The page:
Friend Topic #28

Honoring the rich history and bright future of gliding at Dockweiler Beach

Friend Topic #28

Postby Bob Kuczewski » Fri Jun 12, 2015 7:17 pm

JoeF wrote:28. Research and make a sturdy poster showing steps to unpack the Condor 330 HG. And on the other side: steps to pack the Condor 330 HG. Have a master copy online. Renew the poster occasionally. Perhaps laminate the poster to respect sand, moisture, and use.
https://www.willswing.com/support/manuals/


That's a super idea Joe!!!

Here's a little bit more from the Wills Wing Manual you referenced:

Manual for Condor 330, Wills Wing manual wrote:The Condor comes configured with a two-position xbar sweep wire. (Two tangs are attached at the end of the sweep wire.) This allows for a looser and a tighter billow setting. The looser setting provides a slight increase in roll response, but reduces the glider’s inherent tendency to track in a straight line, lowers the glide ratio and raises the stall speed by as much as 1 mph. The tighter setting makes the glider more likely to track straight, improves the stall speed and glide ratio performance, but reduces control authority somewhat.

We recommend the tighter setting for straight flight in true calm air conditions or light winds which are extremely smooth. (These are the optimum conditions for the use of this glider). The looser setting may be more appropriate in conditions where thermal activity of wind gusts may require the student to make corrections to maintain directional control.

When setting up and breaking down the Condor, be aware of the fact that it utilizes a very light structure, with very long frame members. Take care not to exert bending loads on the keel, and to keep the keel as much as possible in plane with the leading edges. We have found it helpful to erect the kingpost and attach the top rear wire before spreading the wings during set up as this adds stability and support to the keel. (The wire must then be detached and re-attached after the xbar sweep wire is attached. Please note that there is a webbing loop on top of the sail at the trailing edge. It is intended that the top rear wire be passed through this loop, in order to support the reflex in the rear of the keel pocket.) This will also prevent the kingpost top from being wedged behind the crossbar as the wings are spread, which otherwise has a tendency to happen.

Inserting the battens is best done with the xbar not tensioned. The longest battens will tend to catch behind the leading edge. Sometimes you can pull the batten out slightly, fluff the sail upwards and re-insert the batten, and it will clear the leading edge. Sometimes you will need to go to the front of the batten and lift it over the leading edge tube.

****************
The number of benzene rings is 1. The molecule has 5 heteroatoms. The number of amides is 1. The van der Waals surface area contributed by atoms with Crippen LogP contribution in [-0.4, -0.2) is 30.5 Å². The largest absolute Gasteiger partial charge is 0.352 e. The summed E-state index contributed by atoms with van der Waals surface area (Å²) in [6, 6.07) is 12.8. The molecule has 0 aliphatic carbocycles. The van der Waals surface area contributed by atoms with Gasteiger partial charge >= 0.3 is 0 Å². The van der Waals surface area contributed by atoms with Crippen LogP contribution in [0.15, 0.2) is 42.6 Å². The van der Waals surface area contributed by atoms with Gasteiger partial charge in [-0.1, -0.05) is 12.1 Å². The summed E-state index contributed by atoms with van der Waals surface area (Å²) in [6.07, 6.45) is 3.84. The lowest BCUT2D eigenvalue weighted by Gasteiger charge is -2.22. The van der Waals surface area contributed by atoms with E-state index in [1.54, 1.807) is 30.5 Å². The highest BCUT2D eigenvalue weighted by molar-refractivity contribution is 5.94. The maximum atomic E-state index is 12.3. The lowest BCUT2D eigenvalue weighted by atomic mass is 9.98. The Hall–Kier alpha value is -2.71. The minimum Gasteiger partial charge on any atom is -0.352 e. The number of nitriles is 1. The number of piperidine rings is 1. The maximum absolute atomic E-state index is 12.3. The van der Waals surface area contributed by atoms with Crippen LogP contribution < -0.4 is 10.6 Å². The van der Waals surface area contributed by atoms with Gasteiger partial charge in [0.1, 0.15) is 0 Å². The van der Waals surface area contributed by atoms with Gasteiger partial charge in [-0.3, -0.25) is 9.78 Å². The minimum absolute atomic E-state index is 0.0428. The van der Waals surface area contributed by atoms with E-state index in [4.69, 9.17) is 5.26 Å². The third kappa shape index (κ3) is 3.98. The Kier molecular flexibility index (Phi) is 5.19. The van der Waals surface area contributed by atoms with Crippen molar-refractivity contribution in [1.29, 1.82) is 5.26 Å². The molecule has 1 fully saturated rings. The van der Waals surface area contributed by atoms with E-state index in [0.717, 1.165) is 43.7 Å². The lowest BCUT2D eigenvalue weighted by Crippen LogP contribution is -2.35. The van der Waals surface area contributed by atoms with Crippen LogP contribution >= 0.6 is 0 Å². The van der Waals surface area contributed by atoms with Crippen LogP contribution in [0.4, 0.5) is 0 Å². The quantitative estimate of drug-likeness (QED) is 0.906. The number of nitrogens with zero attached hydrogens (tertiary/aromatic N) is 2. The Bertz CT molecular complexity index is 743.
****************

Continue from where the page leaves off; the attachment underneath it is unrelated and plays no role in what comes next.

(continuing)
The plug-on number one battens are bent in order to better match the curve of the sail. The shorter segment is the front, and when installed properly, the batten should curve downwards towards the tail like a normal cambered batten would.

During breakdown, take care when folding the wings in that the crossbar center does not drop down between the keel and leading edges, and become wedged there as the wings are folded in.

If you are short-packing the glider (removing the rear leading edges) for transport, take care when re-installing them for set-up that they are installed in the correct side, with the proper orientation, and that the slots in the rear leading edges are fully seated and locked against rotation


Maybe we could take some pictures tomorrow to put together a nice description of the recommended setup and breakdown procedures they use for the Condor at Dockweiler.
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Re: Friend Topic #28

Postby JoeF » Mon Jul 13, 2015 11:25 am

:arrow: During unpacking: tie down ONLY the basebar.

[ ] :?: :?: When is the optimal time to set the keel batten? Just after _______________________.
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Re: Friend Topic #28

Postby Frank Colver » Mon Jul 13, 2015 10:19 pm

I thought it was interesting that Mike Meier doesn't take the keel batten out of the Alpha210. He packs up the glider with it in place. I wonder if it is possible to do that with the Condor330 also? They are similar designs and that would make for one less set-up & take-down step.

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Re: Friend Topic #28

Postby JoeF » Mon Jul 13, 2015 10:39 pm

In both the Condor 330 and Alpha 210, the keel batten stays in its location mostly. But the Condor's batten is lifted just off its keeper nub during pack.
I do not know for sure whether or not the Alpha 210 keel batten is kept on its flight position during pack or not.
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Re: Friend Topic #28

Postby Frank Colver » Mon Jul 13, 2015 11:36 pm

It was kept in the flight position. Someone had already lifted it off the forward mount and Mike put it back on and mentioned that it should stay in position.
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